Nuclear Chemistry and Fundamentals of Atoms (AP Chem)

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Atomic Theory
A theory that states:
1. Atoms are the fundamental unit of matter
2. Atoms are very small
3. Atoms are very numerous
4. There are about 110 types of atoms called elements (see Periodic Table)
5. All atoms of the same element are identical in number of protons and chemical properties
6. All atoms of one element behave differently than atoms of other elements
Atomic structure
A densely-packed positively-charge area called the nucleus surrounded by an “electron cloud” that is mainly empty space with a positive charge
A weighted sub-atomic particle that carries a positive charge and is used to identify elements
A weighted sub-atomic particle that has no charge and has variance across atoms of an element
A practically weightless sub-atomic particle that has a negative charge
A small, dense area in an atom where the protons and neutrons are packed together; carries a positive charge and the majority of the weight in an atom
Electron Cloud
A general area where electrons can be found in an atom, but is mostly empty space; carries a negative charge and has practically no weight
Weak force
Forces involved with radioactivity (ie. spontaneous “self-destruction” of unstable nuclei)
Strong force
A very strong force that over comes the repulsion of protons to hold the nucleus together, but only works over very short distances
Gravitational force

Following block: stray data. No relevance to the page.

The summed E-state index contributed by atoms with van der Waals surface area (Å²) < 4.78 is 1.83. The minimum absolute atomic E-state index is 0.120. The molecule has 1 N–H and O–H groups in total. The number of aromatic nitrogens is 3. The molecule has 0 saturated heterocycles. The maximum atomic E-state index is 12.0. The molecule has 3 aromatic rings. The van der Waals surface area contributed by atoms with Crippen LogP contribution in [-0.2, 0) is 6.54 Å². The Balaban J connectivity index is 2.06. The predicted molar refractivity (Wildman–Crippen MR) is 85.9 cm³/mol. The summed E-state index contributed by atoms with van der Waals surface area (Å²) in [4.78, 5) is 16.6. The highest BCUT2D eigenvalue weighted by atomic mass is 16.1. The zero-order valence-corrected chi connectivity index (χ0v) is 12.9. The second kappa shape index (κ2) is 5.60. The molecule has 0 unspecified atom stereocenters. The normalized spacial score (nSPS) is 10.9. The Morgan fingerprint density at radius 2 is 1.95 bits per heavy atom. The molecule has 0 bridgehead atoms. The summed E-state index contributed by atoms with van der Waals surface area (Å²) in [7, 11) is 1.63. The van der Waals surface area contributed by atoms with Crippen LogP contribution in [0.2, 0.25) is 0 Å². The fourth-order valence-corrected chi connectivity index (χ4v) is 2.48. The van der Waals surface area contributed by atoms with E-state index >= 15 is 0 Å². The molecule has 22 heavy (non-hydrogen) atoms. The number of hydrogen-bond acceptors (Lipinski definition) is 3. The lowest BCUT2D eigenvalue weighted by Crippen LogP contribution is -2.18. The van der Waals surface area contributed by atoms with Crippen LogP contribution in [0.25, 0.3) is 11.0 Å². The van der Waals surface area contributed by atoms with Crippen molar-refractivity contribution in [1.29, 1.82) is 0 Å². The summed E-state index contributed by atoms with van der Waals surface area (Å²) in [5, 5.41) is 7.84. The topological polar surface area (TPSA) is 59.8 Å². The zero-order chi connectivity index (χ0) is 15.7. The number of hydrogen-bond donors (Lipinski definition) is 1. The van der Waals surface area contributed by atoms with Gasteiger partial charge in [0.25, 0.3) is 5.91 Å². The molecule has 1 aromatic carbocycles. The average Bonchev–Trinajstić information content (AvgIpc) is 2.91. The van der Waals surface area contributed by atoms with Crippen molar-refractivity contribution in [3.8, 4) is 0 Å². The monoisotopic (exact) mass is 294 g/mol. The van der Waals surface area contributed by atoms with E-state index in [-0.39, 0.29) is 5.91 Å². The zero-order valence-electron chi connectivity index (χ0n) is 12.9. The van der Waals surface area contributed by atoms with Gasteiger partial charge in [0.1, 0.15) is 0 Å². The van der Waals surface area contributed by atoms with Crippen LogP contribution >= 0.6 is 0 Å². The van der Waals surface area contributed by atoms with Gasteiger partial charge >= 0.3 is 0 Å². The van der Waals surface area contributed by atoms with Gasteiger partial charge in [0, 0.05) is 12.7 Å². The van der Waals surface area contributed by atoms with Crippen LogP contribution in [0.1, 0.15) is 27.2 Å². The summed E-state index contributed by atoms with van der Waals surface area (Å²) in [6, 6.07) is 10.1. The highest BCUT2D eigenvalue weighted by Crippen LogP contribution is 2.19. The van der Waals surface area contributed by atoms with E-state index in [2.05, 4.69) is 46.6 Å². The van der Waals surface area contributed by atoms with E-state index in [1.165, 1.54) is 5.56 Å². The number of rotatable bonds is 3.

Attractive forces between any objects with mass that increases proportionately with mass and proximity but does not have major affects at the atomic level
Electromagnetic force
Either attractive or repulsive forces between objects of similar or different charges respectively that is very strong and crucial for atomic and molecular structure which increase proportionately with charge and proximity
Atomic number
The number of protons that all atoms of a particular element have in the nucleus
Atomic symbol
The one or two letter representation given to an element on the Periodic Table
Neutral atom
An atom with no overall charge that has the same number of protons and electrons
An atom that has an overall charge that has lost or gain electrons from the outer edges of the electron cloud
An atom with an overall negative charge from gaining (an) electron(s)
An atom with an overall positive charge from losing (an) electron(s)
Mass number
The number of protons and neutrons that equal approximately the total mass of a particular atom
Nuclide symbol
A short-hand way to show the number of protons, electrons, and neutrons in a partuclar atom; constructed using the element symbol with its mass number in superscript and its atomic number in subscript to the left and the charge in superscript to the right
An atom of an element with a different number of neutrons in the nucleus which has a different weight
Percent abundance
The natural ratio of isotopes
Atomic weight
The average atomic molar weight of all isotopes of an element in proportion to their natural abundance; almost never whole numbers that are closest to the weight of their largest percent abundance
Atomic weight equation